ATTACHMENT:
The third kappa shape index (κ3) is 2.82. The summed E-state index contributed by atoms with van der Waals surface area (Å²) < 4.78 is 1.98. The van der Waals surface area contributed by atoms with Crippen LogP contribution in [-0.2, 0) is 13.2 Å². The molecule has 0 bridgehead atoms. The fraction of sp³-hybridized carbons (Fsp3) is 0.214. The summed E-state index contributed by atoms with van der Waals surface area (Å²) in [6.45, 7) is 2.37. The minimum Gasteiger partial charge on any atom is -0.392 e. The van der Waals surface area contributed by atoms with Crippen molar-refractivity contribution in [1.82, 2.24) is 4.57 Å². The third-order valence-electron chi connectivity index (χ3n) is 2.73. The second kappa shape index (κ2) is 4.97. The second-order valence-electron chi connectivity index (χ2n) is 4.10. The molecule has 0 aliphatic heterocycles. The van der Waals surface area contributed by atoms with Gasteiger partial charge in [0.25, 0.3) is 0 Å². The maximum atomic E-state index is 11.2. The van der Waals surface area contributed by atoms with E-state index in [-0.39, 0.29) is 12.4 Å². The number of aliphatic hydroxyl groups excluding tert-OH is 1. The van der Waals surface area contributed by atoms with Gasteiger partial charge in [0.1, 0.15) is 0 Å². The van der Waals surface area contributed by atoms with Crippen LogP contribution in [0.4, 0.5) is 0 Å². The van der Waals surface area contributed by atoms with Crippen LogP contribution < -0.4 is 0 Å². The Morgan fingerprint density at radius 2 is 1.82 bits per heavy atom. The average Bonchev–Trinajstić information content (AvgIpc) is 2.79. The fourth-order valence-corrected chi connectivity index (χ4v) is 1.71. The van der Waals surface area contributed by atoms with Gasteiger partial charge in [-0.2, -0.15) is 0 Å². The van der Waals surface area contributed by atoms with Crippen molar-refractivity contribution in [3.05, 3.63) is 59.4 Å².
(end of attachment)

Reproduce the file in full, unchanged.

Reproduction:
The third kappa shape index (κ3) is 2.82. The summed E-state index contributed by atoms with van der Waals surface area (Å²) < 4.78 is 1.98. The van der Waals surface area contributed by atoms with Crippen LogP contribution in [-0.2, 0) is 13.2 Å². The molecule has 0 bridgehead atoms. The fraction of sp³-hybridized carbons (Fsp3) is 0.214. The summed E-state index contributed by atoms with van der Waals surface area (Å²) in [6.45, 7) is 2.37. The minimum Gasteiger partial charge on any atom is -0.392 e. The van der Waals surface area contributed by atoms with Crippen molar-refractivity contribution in [1.82, 2.24) is 4.57 Å². The third-order valence-electron chi connectivity index (χ3n) is 2.73. The second kappa shape index (κ2) is 4.97. The second-order valence-electron chi connectivity index (χ2n) is 4.10. The molecule has 0 aliphatic heterocycles. The van der Waals surface area contributed by atoms with Gasteiger partial charge in [0.25, 0.3) is 0 Å². The maximum atomic E-state index is 11.2. The van der Waals surface area contributed by atoms with E-state index in [-0.39, 0.29) is 12.4 Å². The number of aliphatic hydroxyl groups excluding tert-OH is 1. The van der Waals surface area contributed by atoms with Gasteiger partial charge in [0.1, 0.15) is 0 Å². The van der Waals surface area contributed by atoms with Crippen LogP contribution in [0.4, 0.5) is 0 Å². The van der Waals surface area contributed by atoms with Crippen LogP contribution < -0.4 is 0 Å². The Morgan fingerprint density at radius 2 is 1.82 bits per heavy atom. The average Bonchev–Trinajstić information content (AvgIpc) is 2.79. The fourth-order valence-corrected chi connectivity index (χ4v) is 1.71. The van der Waals surface area contributed by atoms with Gasteiger partial charge in [-0.2, -0.15) is 0 Å². The van der Waals surface area contributed by atoms with Crippen molar-refractivity contribution in [3.05, 3.63) is 59.4 Å².